With my children on half-term I'd actually intended to have a sewingless week, so it's a surprise to end today with my little boy's bear wearing a new pair of handmade pyjamas...but that's what happens when the postman arrives with unexpected fabric in his satchel and your children witness the opening of it. Annie, of the lovely Village Haberdashery knows of my love of foxy fabric and very kindly sent me a surprise cut of bushy-tailed goodness when Aneela Hooey's foxes came back in stock at her shop this week. I feel incredibly lucky - thank you so much for thinking of me, Annie!
The fabric is gorgeous and this print seems perfect for boys especially (some of the other prints have a more overtly girly feel to them). It has a very lovely selvedge on it too (see the above photo). We all oohed and ahhed over the contents of the unexpected package and my little boy put in a request for some pyjamas for his bear. I was more than happy with this usage, as we'd spent the morning playing Trivial Pursuit and I'd sat opposite his bear whose trousers (I've just read that we made these when my little boy was three! How has that happened), disturbingly, looked to be garroting him around the waist and I had fleetingly thought that at some point he really ought to be re-outfitted to give him a more comfortable look around his ample girth.
So after a late lunch, I set to work drafting a pattern, taking note of my little boy's requests for buttons and some sort of collar and adding in my own design features such as a top pocket and contrasting fabric turn ups. I found that Denyse Schimdt's Sputnik print from the discontinued Katie Jump Rope range is a very pleasing match indeed for Aneela's foxes and so it was used for all trims and features. I had forgotten quite how fiddly it is working on bear clothes though - trying to attach the sleeve bindings on my machine was particularly enjoyable.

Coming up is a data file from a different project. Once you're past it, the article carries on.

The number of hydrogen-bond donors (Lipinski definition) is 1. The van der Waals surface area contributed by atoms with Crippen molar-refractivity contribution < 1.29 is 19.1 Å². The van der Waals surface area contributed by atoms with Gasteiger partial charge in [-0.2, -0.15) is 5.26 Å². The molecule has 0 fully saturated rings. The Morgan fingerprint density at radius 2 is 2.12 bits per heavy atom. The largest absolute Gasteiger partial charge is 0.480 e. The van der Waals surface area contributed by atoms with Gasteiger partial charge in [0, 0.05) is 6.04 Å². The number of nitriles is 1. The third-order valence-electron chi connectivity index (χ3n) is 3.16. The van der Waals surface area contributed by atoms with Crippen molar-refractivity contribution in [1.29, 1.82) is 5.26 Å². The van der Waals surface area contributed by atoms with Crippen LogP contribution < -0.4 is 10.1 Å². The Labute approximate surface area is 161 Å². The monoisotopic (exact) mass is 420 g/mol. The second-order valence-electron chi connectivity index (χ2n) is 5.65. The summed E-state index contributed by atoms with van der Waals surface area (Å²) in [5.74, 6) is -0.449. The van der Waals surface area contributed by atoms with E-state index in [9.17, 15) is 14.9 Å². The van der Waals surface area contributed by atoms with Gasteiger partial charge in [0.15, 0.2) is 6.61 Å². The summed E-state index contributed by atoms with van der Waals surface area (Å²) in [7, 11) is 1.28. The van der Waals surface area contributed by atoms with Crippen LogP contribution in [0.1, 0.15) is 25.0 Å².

By bedtime the bear was newly wardrobed in his pyjamas and his owner was utterly delighted. His owner's sister was openly envious and has put in an urgent request for a set in Liberty print for her own bear (although however urgent this may feel, this may have to wait a little for I feel slightly traumatised by working on such a small scale with the pressure of beady eyes watching me asking to see my work at every stage).
Bear's sleepwear is not a perfect match for his sleeping bag (pattern here)...but it is pleasing enough that it will not require an overhaul.
This evening we have picked up When Hitler Stole Pink Rabbit once more, after neglecting it for a month or so. We read a substantial amount at bedtime tonight - it is the most wonderful book - touching and surprisingly funny in parts, mostly focusing on the little girl, Anna's, own small world as a refugee rather than the atrocities in Hitler's Germany from which she and her family had fled - I can't recommend it enough (and I know when I mentioned it a few months ago, that many of you have loved it since your own childhood too, so it comes with reader endorsement too!), although the listeners in our house have not been entirely dry-eyed and at times have requested that I skim over some bits that they found too painful and shocking to listen to, so I'd suggest it's one that's best to have read aloud, rather than one for a child to read alone.
Thanks so much to Annie for inadvertently changing the course of our day and providing the sudden impetus to create new clothing for the bears. The fox fabric is glorious and I would highly recommend it for all small creatures: bear or human. It did occur to me that the fabric would actually make super pyjamas for a child too if you have one that likes to wear cotton, rather than jersey. From memory, I think that there are several lovely looking patterns for children's pyjamas in this book by Emma Hardy. I've never actually used any of the patterns in the book myself, but I lent it to a friend who found the patterns to be so wonderful that she bought me a new copy and kept the loaned one so that she could rumple the pattern papers with wilder abandon.